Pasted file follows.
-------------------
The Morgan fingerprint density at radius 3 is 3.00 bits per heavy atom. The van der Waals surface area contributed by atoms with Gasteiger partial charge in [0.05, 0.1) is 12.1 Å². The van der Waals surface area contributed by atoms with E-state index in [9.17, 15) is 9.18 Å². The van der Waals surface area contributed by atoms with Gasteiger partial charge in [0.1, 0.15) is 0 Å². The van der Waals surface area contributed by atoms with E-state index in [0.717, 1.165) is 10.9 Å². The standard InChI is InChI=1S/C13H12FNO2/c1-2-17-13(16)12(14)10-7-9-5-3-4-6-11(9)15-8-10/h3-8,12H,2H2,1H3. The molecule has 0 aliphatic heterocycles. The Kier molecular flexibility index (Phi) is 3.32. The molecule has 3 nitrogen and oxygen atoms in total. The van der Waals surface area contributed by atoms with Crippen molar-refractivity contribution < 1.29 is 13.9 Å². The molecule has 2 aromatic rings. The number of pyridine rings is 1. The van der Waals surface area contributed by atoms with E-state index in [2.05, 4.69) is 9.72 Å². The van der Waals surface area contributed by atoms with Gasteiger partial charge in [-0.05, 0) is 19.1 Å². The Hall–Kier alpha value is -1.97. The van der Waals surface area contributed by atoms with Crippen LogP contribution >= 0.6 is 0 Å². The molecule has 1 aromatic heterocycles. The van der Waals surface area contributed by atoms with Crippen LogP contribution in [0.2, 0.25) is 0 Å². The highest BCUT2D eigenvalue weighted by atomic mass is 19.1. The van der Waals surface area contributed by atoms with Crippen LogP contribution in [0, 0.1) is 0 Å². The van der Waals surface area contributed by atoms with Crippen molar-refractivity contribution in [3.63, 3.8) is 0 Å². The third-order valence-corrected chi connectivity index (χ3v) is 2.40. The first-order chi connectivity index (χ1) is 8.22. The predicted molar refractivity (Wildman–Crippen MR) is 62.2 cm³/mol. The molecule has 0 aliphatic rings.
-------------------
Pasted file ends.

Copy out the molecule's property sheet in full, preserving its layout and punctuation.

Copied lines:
The Morgan fingerprint density at radius 3 is 3.00 bits per heavy atom. The van der Waals surface area contributed by atoms with Gasteiger partial charge in [0.05, 0.1) is 12.1 Å². The van der Waals surface area contributed by atoms with E-state index in [9.17, 15) is 9.18 Å². The van der Waals surface area contributed by atoms with Gasteiger partial charge in [0.1, 0.15) is 0 Å². The van der Waals surface area contributed by atoms with E-state index in [0.717, 1.165) is 10.9 Å². The standard InChI is InChI=1S/C13H12FNO2/c1-2-17-13(16)12(14)10-7-9-5-3-4-6-11(9)15-8-10/h3-8,12H,2H2,1H3. The molecule has 0 aliphatic heterocycles. The Kier molecular flexibility index (Phi) is 3.32. The molecule has 3 nitrogen and oxygen atoms in total. The van der Waals surface area contributed by atoms with Crippen molar-refractivity contribution < 1.29 is 13.9 Å². The molecule has 2 aromatic rings. The number of pyridine rings is 1. The van der Waals surface area contributed by atoms with E-state index in [2.05, 4.69) is 9.72 Å². The van der Waals surface area contributed by atoms with Gasteiger partial charge in [-0.05, 0) is 19.1 Å². The Hall–Kier alpha value is -1.97. The van der Waals surface area contributed by atoms with Crippen LogP contribution >= 0.6 is 0 Å². The molecule has 1 aromatic heterocycles. The van der Waals surface area contributed by atoms with Crippen LogP contribution in [0.2, 0.25) is 0 Å². The highest BCUT2D eigenvalue weighted by atomic mass is 19.1. The van der Waals surface area contributed by atoms with Crippen LogP contribution in [0, 0.1) is 0 Å². The van der Waals surface area contributed by atoms with Crippen molar-refractivity contribution in [3.63, 3.8) is 0 Å². The third-order valence-corrected chi connectivity index (χ3v) is 2.40. The first-order chi connectivity index (χ1) is 8.22. The predicted molar refractivity (Wildman–Crippen MR) is 62.2 cm³/mol. The molecule has 0 aliphatic rings.